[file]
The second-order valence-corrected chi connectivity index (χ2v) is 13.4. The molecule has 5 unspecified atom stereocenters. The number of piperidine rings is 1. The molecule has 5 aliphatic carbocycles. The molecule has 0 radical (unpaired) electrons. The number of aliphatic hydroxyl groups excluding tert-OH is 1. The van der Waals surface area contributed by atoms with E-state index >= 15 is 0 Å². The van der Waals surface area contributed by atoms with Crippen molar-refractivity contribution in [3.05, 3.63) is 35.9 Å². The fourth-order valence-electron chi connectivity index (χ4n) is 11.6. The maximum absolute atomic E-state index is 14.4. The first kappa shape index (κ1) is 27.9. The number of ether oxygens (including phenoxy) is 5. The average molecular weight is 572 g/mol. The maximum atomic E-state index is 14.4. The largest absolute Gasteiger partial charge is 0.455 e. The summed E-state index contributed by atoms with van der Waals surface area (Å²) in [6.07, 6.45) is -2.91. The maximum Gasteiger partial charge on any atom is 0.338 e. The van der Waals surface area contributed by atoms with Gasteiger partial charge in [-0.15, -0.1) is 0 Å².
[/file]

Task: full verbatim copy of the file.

The second-order valence-corrected chi connectivity index (χ2v) is 13.4. The molecule has 5 unspecified atom stereocenters. The number of piperidine rings is 1. The molecule has 5 aliphatic carbocycles. The molecule has 0 radical (unpaired) electrons. The number of aliphatic hydroxyl groups excluding tert-OH is 1. The van der Waals surface area contributed by atoms with E-state index >= 15 is 0 Å². The van der Waals surface area contributed by atoms with Crippen molar-refractivity contribution in [3.05, 3.63) is 35.9 Å². The fourth-order valence-electron chi connectivity index (χ4n) is 11.6. The maximum absolute atomic E-state index is 14.4. The first kappa shape index (κ1) is 27.9. The number of ether oxygens (including phenoxy) is 5. The average molecular weight is 572 g/mol. The maximum atomic E-state index is 14.4. The largest absolute Gasteiger partial charge is 0.455 e. The summed E-state index contributed by atoms with van der Waals surface area (Å²) in [6.07, 6.45) is -2.91. The maximum Gasteiger partial charge on any atom is 0.338 e. The van der Waals surface area contributed by atoms with Gasteiger partial charge in [-0.15, -0.1) is 0 Å².